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Italian Week at Saint Tikhons University
On May 29, 2017, in the Conciliar Chamber of the main building of Saint Tikhons Orthodox University of the Humanities, the Universitys Italian Week was formally opened. This series of academic and cultural was dedicated to the tenth anniversary of collaboration between Saint Tikhons University and the Catholic University of Milan (University of the Sacred Heart or UCSC).

Archpriest Georgiy Orehanov, Deputy Rector for International Relations, gave the opening address on behalf of the Universitys chair, Archpriest Vladimir Vorobyov. The collaboration between our two universities is highly symbolic, since Saint Tikhons Orthodox University of the Humanities is one of the largest Orthodox universities in the world, and the Milan Catholic University is the largest private universities in Europe. Over the course of 10 years, the collaboration between Saint Tikhons University and the University of the Sacred Heart has been developing actively, especially in humanities subjects. Thus far over 100 students, including 39 from Italy and 32 from Russia, have taken part in exchanges between the two universities. On the whole, these have been students of Slavonic Languages from Milan and students of Romance Languages from Moscow.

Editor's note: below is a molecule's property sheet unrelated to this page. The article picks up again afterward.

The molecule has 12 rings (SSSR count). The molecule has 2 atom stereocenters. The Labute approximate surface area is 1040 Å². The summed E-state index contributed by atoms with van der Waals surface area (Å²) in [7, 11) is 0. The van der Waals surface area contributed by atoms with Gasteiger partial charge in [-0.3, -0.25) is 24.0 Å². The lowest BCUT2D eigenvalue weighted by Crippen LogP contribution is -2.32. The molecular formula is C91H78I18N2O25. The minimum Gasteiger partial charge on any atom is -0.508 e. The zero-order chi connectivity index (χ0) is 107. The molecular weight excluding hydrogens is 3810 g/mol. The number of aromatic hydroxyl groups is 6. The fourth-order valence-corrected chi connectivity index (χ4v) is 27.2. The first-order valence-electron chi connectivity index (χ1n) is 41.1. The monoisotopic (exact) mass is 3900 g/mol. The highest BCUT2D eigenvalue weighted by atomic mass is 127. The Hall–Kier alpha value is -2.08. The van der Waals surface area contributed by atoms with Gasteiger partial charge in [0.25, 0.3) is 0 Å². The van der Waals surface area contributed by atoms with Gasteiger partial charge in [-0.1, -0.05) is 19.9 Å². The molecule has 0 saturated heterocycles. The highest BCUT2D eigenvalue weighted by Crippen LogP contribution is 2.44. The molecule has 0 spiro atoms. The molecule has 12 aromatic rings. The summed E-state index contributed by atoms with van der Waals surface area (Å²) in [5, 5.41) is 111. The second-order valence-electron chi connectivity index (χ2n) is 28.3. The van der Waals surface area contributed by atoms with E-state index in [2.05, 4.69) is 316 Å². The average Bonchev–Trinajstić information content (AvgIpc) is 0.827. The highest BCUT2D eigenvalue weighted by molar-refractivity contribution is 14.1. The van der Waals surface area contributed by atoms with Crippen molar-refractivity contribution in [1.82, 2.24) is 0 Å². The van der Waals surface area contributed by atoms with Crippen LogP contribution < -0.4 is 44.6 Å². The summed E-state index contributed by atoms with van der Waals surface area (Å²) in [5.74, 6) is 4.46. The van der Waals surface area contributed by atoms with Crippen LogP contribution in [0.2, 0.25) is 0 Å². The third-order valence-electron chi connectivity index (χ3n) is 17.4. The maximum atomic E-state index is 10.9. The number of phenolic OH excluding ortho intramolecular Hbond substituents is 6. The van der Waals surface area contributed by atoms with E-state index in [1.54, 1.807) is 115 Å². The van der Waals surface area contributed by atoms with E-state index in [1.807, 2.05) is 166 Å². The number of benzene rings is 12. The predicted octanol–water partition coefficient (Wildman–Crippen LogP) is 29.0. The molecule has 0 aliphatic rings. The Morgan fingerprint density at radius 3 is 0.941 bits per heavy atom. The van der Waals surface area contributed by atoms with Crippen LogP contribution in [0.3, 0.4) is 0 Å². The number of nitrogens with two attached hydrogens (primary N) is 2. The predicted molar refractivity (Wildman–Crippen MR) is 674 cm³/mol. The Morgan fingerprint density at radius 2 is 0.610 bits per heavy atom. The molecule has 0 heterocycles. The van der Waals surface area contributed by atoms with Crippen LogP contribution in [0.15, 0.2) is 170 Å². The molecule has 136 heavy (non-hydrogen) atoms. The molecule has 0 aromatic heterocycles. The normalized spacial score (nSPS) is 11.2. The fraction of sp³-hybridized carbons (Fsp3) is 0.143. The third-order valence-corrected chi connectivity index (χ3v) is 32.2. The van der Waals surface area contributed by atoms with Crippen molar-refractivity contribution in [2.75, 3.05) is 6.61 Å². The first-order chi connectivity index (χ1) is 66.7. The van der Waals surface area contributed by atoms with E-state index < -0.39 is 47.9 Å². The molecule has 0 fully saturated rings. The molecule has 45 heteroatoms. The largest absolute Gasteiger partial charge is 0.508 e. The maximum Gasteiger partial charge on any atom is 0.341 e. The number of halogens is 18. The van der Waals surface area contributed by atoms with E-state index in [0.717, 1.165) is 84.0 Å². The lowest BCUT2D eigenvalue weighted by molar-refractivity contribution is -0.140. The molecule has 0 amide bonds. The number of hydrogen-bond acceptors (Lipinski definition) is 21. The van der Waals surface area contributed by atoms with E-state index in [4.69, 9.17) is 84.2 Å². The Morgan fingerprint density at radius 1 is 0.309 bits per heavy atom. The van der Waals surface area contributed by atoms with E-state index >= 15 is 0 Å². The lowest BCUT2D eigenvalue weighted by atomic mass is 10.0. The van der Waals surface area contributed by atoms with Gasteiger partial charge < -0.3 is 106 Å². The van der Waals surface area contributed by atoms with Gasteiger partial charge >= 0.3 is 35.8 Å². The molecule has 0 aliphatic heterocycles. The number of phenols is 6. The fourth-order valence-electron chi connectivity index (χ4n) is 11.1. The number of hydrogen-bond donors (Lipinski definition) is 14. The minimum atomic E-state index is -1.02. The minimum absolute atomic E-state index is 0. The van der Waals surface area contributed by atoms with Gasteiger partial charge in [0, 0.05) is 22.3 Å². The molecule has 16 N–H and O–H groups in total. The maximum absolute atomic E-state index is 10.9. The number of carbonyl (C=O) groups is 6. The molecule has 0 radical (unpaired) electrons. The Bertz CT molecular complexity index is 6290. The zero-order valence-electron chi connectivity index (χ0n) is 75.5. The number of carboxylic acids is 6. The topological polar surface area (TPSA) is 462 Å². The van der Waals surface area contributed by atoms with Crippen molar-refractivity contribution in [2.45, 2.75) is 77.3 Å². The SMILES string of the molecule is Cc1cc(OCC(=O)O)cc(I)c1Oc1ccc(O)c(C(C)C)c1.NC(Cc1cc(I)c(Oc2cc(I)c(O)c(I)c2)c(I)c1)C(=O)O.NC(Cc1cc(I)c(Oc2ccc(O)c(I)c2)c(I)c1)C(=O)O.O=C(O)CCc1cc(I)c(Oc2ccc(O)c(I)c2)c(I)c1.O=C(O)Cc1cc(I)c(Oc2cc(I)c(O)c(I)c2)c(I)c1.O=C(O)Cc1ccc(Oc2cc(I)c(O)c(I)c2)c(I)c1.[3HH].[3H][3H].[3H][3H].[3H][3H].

On the first day of the Italian Week, as a part of the round-table on Teaching Romance Languages: Problems and Methods, teachers from both universities led discussions on how to teach Romance languages. The Catholic University of Milan was represented by Prof. Giovanni Gobber, Dean of the Faculty of Foreign Languages and Literature; Maria Cristina Gatti, director of the Language Center; Maria Teresa Zanola, a teacher from the Department of Foreign Languages; and Silvia Gilardoni.

Other participants in the round-table discussion included Prof. Irina Igorevna Chelysheva (Saint Tikhons University and Russian Academy of Sciences, Institute of Linguistics) and Roman Alexeevitch Govoruho (Russian State University for the Humanities), who gave short speeches, as well as teachers and both undergraduate and postgraduate students from Moscow universities (Moscow State Pedagogical University, Moscow State University).

More details can be found at: Russian version